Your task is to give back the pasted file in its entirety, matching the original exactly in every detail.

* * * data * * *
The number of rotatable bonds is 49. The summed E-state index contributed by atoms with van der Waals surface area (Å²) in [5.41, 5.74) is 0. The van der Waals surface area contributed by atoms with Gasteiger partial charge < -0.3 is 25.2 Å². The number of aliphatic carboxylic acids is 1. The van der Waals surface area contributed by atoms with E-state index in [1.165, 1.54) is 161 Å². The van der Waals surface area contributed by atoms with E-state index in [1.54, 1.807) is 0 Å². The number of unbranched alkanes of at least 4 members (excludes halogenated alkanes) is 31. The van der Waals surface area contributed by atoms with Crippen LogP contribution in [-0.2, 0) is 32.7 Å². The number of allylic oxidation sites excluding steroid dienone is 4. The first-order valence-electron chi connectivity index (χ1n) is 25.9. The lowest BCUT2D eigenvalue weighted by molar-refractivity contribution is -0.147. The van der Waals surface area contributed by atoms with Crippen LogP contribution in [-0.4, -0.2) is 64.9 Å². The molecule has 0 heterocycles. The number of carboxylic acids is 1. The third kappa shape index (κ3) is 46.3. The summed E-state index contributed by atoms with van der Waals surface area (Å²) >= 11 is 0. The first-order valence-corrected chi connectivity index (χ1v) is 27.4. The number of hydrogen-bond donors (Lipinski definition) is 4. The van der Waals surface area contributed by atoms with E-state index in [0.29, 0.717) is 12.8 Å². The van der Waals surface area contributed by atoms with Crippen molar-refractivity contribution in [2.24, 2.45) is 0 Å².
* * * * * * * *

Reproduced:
The number of rotatable bonds is 49. The summed E-state index contributed by atoms with van der Waals surface area (Å²) in [5.41, 5.74) is 0. The van der Waals surface area contributed by atoms with Gasteiger partial charge < -0.3 is 25.2 Å². The number of aliphatic carboxylic acids is 1. The van der Waals surface area contributed by atoms with E-state index in [1.165, 1.54) is 161 Å². The van der Waals surface area contributed by atoms with E-state index in [1.54, 1.807) is 0 Å². The number of unbranched alkanes of at least 4 members (excludes halogenated alkanes) is 31. The van der Waals surface area contributed by atoms with Crippen LogP contribution in [-0.2, 0) is 32.7 Å². The number of allylic oxidation sites excluding steroid dienone is 4. The first-order valence-electron chi connectivity index (χ1n) is 25.9. The lowest BCUT2D eigenvalue weighted by molar-refractivity contribution is -0.147. The van der Waals surface area contributed by atoms with Crippen LogP contribution in [-0.4, -0.2) is 64.9 Å². The molecule has 0 heterocycles. The number of carboxylic acids is 1. The third kappa shape index (κ3) is 46.3. The summed E-state index contributed by atoms with van der Waals surface area (Å²) >= 11 is 0. The first-order valence-corrected chi connectivity index (χ1v) is 27.4. The number of hydrogen-bond donors (Lipinski definition) is 4. The van der Waals surface area contributed by atoms with E-state index in [0.29, 0.717) is 12.8 Å². The van der Waals surface area contributed by atoms with Crippen molar-refractivity contribution in [2.24, 2.45) is 0 Å².